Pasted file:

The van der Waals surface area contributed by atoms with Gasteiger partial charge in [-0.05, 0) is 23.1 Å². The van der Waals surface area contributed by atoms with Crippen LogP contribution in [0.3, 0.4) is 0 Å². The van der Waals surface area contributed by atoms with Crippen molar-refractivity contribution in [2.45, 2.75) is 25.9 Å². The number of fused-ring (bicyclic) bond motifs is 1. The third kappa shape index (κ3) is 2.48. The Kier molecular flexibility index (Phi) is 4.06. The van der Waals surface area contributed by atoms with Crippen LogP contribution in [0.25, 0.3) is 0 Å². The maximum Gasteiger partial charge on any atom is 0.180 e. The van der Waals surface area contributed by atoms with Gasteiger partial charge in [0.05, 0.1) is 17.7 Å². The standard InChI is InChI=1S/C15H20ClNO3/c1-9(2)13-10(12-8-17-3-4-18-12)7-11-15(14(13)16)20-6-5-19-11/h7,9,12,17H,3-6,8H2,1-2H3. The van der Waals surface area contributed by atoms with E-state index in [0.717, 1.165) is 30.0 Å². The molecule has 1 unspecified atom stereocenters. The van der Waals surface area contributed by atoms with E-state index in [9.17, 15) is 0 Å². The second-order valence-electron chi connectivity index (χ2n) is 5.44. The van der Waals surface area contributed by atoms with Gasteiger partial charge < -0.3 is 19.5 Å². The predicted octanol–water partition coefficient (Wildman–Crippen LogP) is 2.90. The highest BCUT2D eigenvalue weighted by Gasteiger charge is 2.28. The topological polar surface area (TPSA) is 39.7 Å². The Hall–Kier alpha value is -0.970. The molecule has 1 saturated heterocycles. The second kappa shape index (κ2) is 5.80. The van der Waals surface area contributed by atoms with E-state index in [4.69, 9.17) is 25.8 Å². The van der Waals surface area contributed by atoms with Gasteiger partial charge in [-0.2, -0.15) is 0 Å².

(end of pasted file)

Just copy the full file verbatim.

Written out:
The van der Waals surface area contributed by atoms with Gasteiger partial charge in [-0.05, 0) is 23.1 Å². The van der Waals surface area contributed by atoms with Crippen LogP contribution in [0.3, 0.4) is 0 Å². The van der Waals surface area contributed by atoms with Crippen molar-refractivity contribution in [2.45, 2.75) is 25.9 Å². The number of fused-ring (bicyclic) bond motifs is 1. The third kappa shape index (κ3) is 2.48. The Kier molecular flexibility index (Phi) is 4.06. The van der Waals surface area contributed by atoms with Crippen LogP contribution in [0.25, 0.3) is 0 Å². The maximum Gasteiger partial charge on any atom is 0.180 e. The van der Waals surface area contributed by atoms with Gasteiger partial charge in [0.05, 0.1) is 17.7 Å². The standard InChI is InChI=1S/C15H20ClNO3/c1-9(2)13-10(12-8-17-3-4-18-12)7-11-15(14(13)16)20-6-5-19-11/h7,9,12,17H,3-6,8H2,1-2H3. The van der Waals surface area contributed by atoms with E-state index in [0.717, 1.165) is 30.0 Å². The molecule has 1 unspecified atom stereocenters. The van der Waals surface area contributed by atoms with E-state index in [9.17, 15) is 0 Å². The second-order valence-electron chi connectivity index (χ2n) is 5.44. The van der Waals surface area contributed by atoms with Gasteiger partial charge < -0.3 is 19.5 Å². The predicted octanol–water partition coefficient (Wildman–Crippen LogP) is 2.90. The highest BCUT2D eigenvalue weighted by Gasteiger charge is 2.28. The topological polar surface area (TPSA) is 39.7 Å². The Hall–Kier alpha value is -0.970. The molecule has 1 saturated heterocycles. The second kappa shape index (κ2) is 5.80. The van der Waals surface area contributed by atoms with E-state index in [4.69, 9.17) is 25.8 Å². The van der Waals surface area contributed by atoms with Gasteiger partial charge in [-0.2, -0.15) is 0 Å².